Other studies besides those on PPS have suggested SES was an important factor for getting injured in general, whether non-fatal or fatal injuries, in particular among adolescents and young adults. [10] It must also be noted non-fatal injuries can be severe; youth workers can have permanent disabilities and work restriction. [11] Research also suggests higher parental SES was significantly associated with decreased work-related injuries among adolescents. [12] However, data are limited on associations between SES indicators, including PPS, and work-related injuries among adolescents and young adults, particularly on students enrolled in CTE programs.

CTE programs offer a great opportunity to prepare students—adolescents and young adults—to enter the work force, and encompass youth who could drop out from traditional schools. There are over 20,000 CTE and “Ready to Work” programs in the U.S. financially supported by the federal government (over $1 billion). [13] Moreover, students in CTE programs have been more likely to report having been informed of legal rights and having received safety training than those working outside of these structured programs. [14] The U.S. Office of Vocational and Adult Education previously estimated, on average, every high school student has taken at least one CTE course, and 1-in-4 students completed three or more courses in a single program area. [13]

Based on NJ Administrative code 6A:19–6.5, the New Jersey Department of Education (NJDOE) requires by law for accidents/incidents (injury or illness) involving CTE students and/or staff treated by a licensed physician, physician’s assistant, or advanced practice nurse to be reported to the NJ Commissioner of Education. [1517] Incidents are directly reported to the NJ Safe Schools Program (NJSS) online surveillance system (via Psychdata) for aggregate analyses.

Data on incidence of injuries reported from CTE schools in NJ between 12/1998–12/2013 were described in a prior paper examining associations with District Factor Groups (DFG) scores as one potential indicator of area-level SES. [5] In the present study, we examined potential associations between injuries reported from students enrolled in NJ CTE schools and school district (SD)-level PPS. Although PPS is a SES indicator commonly used throughout the U.S., no known study has simultaneously tested whether DFG scores or SD-level PPS both are associated with injury characteristics occurring within CTE schools. Moreover, PPS is a more specific measure of SES than DFG scores. The DFG scores are derived from U.S. Census-based sociodemographic variables, but PPS is a direct reflection of monetary resources spent within each SD.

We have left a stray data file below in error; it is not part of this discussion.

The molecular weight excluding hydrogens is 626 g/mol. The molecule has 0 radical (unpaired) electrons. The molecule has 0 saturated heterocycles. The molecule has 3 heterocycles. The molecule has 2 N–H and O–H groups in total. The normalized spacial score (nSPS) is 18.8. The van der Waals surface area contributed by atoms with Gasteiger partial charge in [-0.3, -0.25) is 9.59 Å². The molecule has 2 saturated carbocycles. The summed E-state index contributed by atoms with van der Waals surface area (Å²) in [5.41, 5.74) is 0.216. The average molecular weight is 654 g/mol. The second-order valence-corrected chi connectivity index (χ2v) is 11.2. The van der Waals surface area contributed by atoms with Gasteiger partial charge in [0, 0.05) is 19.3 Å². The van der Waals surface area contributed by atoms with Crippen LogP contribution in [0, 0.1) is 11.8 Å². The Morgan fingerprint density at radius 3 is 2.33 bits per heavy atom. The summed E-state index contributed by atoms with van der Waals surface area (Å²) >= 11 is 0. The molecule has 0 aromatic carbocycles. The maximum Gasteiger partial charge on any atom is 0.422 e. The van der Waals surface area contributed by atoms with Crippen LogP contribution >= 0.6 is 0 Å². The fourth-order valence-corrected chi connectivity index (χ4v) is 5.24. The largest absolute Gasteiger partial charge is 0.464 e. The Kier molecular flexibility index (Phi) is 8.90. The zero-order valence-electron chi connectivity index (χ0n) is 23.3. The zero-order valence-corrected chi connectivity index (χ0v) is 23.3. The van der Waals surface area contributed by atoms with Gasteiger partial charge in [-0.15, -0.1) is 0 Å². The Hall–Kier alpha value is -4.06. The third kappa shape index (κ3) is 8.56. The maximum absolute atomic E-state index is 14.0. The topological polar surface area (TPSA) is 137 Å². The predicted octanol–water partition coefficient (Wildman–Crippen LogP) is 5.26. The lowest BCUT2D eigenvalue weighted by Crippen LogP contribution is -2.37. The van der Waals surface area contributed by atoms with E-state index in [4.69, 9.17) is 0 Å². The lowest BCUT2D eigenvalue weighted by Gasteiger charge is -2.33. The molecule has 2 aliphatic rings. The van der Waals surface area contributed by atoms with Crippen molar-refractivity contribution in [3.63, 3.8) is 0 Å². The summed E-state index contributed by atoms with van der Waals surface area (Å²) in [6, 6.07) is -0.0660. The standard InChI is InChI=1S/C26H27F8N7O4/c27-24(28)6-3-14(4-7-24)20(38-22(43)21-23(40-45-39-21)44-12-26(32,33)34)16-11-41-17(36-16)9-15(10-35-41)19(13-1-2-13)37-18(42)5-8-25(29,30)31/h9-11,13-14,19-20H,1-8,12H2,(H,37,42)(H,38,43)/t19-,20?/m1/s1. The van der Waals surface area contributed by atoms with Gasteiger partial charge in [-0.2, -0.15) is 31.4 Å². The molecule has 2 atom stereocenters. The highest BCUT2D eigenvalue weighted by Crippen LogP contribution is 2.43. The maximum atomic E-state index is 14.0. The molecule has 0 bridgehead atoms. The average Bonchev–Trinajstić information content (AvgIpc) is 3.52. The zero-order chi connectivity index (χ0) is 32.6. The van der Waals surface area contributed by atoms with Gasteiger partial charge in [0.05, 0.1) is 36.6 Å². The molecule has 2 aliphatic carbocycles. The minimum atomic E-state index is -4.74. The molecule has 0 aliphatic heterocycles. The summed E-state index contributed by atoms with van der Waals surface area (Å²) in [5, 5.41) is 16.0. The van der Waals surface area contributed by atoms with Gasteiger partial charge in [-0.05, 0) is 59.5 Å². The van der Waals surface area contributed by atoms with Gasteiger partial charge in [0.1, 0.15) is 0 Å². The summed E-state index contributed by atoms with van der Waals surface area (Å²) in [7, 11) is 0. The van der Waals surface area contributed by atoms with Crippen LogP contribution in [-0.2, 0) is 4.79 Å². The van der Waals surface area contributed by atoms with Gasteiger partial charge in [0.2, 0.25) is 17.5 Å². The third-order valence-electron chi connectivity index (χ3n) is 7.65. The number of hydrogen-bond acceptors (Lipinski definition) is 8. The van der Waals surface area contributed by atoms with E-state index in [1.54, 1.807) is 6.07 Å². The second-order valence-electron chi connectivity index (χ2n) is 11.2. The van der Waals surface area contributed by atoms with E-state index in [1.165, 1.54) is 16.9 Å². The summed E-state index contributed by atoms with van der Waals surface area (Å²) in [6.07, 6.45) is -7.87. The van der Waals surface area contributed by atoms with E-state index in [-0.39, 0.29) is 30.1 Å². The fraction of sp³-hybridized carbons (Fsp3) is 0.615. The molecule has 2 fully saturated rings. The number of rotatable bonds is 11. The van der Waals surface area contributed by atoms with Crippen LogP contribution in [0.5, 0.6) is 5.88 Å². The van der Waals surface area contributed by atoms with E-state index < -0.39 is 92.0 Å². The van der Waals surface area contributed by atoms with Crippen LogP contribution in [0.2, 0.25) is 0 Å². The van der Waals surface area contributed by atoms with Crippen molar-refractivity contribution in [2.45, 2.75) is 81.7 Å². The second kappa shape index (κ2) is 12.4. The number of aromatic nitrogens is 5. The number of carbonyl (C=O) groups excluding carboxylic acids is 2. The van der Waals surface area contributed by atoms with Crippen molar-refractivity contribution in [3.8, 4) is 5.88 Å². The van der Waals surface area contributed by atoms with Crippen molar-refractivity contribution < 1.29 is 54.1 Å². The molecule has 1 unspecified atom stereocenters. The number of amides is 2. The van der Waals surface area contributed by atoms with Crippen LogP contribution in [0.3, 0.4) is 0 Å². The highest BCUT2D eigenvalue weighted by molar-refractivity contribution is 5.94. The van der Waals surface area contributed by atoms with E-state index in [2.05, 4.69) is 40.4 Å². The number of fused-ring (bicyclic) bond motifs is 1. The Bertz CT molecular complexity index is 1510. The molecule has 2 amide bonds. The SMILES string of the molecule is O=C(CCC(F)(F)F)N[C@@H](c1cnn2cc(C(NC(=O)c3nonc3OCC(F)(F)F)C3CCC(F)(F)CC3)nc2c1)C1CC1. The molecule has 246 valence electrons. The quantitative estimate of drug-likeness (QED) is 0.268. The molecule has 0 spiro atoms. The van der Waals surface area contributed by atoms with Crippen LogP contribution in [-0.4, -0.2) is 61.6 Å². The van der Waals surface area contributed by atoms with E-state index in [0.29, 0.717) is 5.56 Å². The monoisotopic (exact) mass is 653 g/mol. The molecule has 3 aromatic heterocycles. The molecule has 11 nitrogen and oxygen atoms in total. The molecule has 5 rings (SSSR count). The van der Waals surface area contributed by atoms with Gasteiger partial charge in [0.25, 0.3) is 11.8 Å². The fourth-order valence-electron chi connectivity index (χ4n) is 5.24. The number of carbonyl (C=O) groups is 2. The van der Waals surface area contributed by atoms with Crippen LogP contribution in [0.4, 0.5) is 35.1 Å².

Specifically, in this paper, we examined potential associations of PPS with several key variables: injury cause, injury location on the body, injury type, injury severity, use of PPE, and location of treatment for injury. We hypothesized lower PPS school districts would have relatively more severe injuries, use PPE less often, and have higher number of reported injuries treated at hospitals/ED compared to SDs with higher PPS. In the present analyses, data collected through the NJSS incident reporting surveillance system between the years 12/1998–06/2015, i.e., 1.5 years more data than prior analyses, [5] were used along with PPS data from CTE and charter schools (CS) in NJ for state fiscal years 1998–2015. [18]

Methods

Aggregate, de-identified injury surveillance data were used; there was no personal, identifying information. The Rutgers University-New Brunswick Institutional Review Board (IRB) has approved NJ Safe Schools Program incident surveillance and training-related evaluation activities as exempt research since they are based on various laws (IRB #021997 W0383). Overall, most injury reports were students (96%), with the remaining 4% of injuries being acquired by school staff (adults); these reports were excluded in further analyses.

PPS data were abstracted from a NJDOE database [18] and were expressed with different terms throughout the State of NJ Fiscal Year (FY) records as Total Cost Per Pupil (1999–2002), Total Comparative Cost Per Pupil (2003–2010), Budgetary Per Pupil Cost (2011-present), and Total Spending Per Pupil (2011-present). The definition of each term was similar, and served an indicator to allow comparisons of SD costs. The SD cost included a SD’s general fund and special fund budgets related to services for enrolled students. Other costs included in these indicators were costs of governance, support, and instruction considered common and generally uniform, i.e., staff salaries and fringe benefits, textbooks, supplies and materials, rentals and insurance, legal fees and other purchased professional, technical and property services. The former three indicators are different from the Total Spending Per Pupil. The Total Spending Per Pupil also includes state expenditures (i.e., pensions and social security payments) on behalf of the SDs; transportation costs (including costs for students transported to non-public/private and CS); and, legal judgments against the SD. In addition, Total Spending Per Pupil includes food services expenditures, including those covered by school lunch fees; capital spending budgeted in the general fund (facilities and equipment); special revenues supported by local, state, and federal revenues; payments by one SD to other private and public SD for the provision of regular, special, and preschool education services; school departments; and, an estimate of the SD’s share of the debt service the State of NJ is paying for school construction bonds issued for school construction grants and School Development Authority Projects. In this study, we did not use the Total Spending Per Pupil because data were only available 2011–2015. Instead, in this study, the indicator used was PPS, i.e., reflecting Total Cost Per Pupil, Total Comparative Per Pupil Cost, or Budgetary Per Pupil Cost (similar definitions). PPS of each SD for the 1998–2015 school/academic years (state fiscal years) were managed in Microsoft Excel by school types-- secondary schools of grades 7–12 or 9–12, county special services SD (CSSD), CTE SD, or charter school (CS) SD. Inflation adjustments to PPS were calculated using monthly consumer price index data specific to the education industry, averaged according to the academic fiscal year (July 1 – June 30), and standardized to 2010 U.S. dollars. [19] To investigate the association between annual PPS and work-related high school injuries, reported injuries were matched to each school’s PPS (based on its SD) by academic year.